Swinging hard right: In one of the last campaign events, the GOP slate of candidates gathered in Queen Creek to say Anthony Fauci should be in prison and praise Arizona Sen. Wendy Rogers, embracing far-right policies and rhetoric, the Washington Post reports. Separately, the conservative National Review urges Republicans to reject GOP gubernatorial candidate Kari Lake, citing her endless election denialism and endorsements from the “four horsemen of the election apocalypse — Donald Trump, Paul Gosar, Mike Flynn, and Mike Lindell.” Meanwhile, Republic columnist Laurie Roberts calls Kari Lake, Abe Hamadeh, Mark Finchem and Blake Masters “the four horses of the apocalypse.”
“She and the chairwoman of the Arizona GOP, Kelli Ward, want to immolate the state GOP on a pyre of insanity and ridiculous lies, and may well succeed,” the National Review writes.
Someone should do it: No office is legally responsible for checking to ensure candidates actually live in the districts they file paperwork to run in, making it possible for candidates to file to run outside their district and requiring lawsuits to suss out residency, the Arizona Capitol Times’ Camryn Sanchez reports. Some want the secretary of state to conduct a check on residences, but the office has historically not done so.
Comings and goings: Longtime Yavapai County Attorney Sheila Polk will retire at the end of the year. And the Central Arizona Project, the agency that brings water to the desert, will have a new general manager, former U.S. Bureau of Reclamation Commissioner Brenda Burman.
Teach ‘em young: Kids can participate in mock elections to learn about the democratic process at 10 YMCA locations across the Phoenix area through today. The YMCA also offers four hours of free childcare on Election Day, if you need help with kids to get to the polls.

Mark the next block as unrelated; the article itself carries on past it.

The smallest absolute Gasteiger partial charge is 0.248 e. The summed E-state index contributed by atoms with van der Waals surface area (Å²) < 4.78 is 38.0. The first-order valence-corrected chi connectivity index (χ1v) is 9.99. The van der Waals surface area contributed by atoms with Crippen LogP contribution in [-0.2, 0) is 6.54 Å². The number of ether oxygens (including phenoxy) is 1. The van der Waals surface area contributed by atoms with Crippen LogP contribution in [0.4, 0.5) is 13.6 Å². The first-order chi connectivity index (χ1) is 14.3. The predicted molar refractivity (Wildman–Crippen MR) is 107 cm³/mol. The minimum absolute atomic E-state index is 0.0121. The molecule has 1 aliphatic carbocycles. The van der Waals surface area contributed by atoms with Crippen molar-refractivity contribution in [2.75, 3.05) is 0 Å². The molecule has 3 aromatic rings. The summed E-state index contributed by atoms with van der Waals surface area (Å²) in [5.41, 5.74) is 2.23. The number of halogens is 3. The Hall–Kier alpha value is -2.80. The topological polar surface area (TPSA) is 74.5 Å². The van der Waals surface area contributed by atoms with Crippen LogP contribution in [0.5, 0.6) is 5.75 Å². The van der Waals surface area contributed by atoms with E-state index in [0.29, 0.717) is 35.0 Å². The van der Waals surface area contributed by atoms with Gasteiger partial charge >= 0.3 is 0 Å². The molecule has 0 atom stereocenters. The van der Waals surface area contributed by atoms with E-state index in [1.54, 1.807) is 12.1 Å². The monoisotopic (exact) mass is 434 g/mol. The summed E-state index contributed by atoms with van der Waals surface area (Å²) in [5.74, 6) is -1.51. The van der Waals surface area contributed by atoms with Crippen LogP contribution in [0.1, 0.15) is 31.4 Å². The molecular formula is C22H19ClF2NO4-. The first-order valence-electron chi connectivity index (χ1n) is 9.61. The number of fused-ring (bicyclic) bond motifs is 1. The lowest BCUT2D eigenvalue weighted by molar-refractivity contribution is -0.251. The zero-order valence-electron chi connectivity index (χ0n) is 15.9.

Big ramifications for Arizona tribes: A U.S. Supreme Court case involving a Texas couple adopting a Navajo child seeks to overturn the Indian Child Welfare Act of 1978, which has broad implications for tribal nations, the New York Times reports. One Arizona tribe, the Pascua Yaqui, is closely watching the case; the tribe has built a staff of attorneys and employees dedicated to ICWA cases, the Washington Post reports.
Party house crackdown: Lake Havasu City, a frequent vacation hotspot, is the most recent local government to consider new regulations of short-term rentals after the Legislature allowed cities to do so, the Havasu News’ Michael Zogg reports.
Go drink their coffee: José "ET" Rivera, the owner of Capitol neighborhood coffee shop Tres Leches Café, got to visit Vice President Kamala Harris at her official residence for a Small Business Administration event last month, the Phoenix New Times reports.
This week’s “Last Week Tonight with John Oliver” dove into election subversion, the post-election plots to overturn voters’ decisions. And, as you might predict, Arizona played a prominent role in the segment.
The show joked about how Gov. Doug Ducey publicly screened Donald Trump’s call in 2020 while signing off on the election results, then dove into Kari Lake and Mark Finchem’s long string of election lies.
“She’s approaching elections with the same objectivity and nuance of a 5-year-old inventing a game in real time,” Oliver said of Lake. And of Finchem: a man who “wakes up every day to cosplay as a cowboy accountant,” who has a strange amount of novelty items in his legislative office.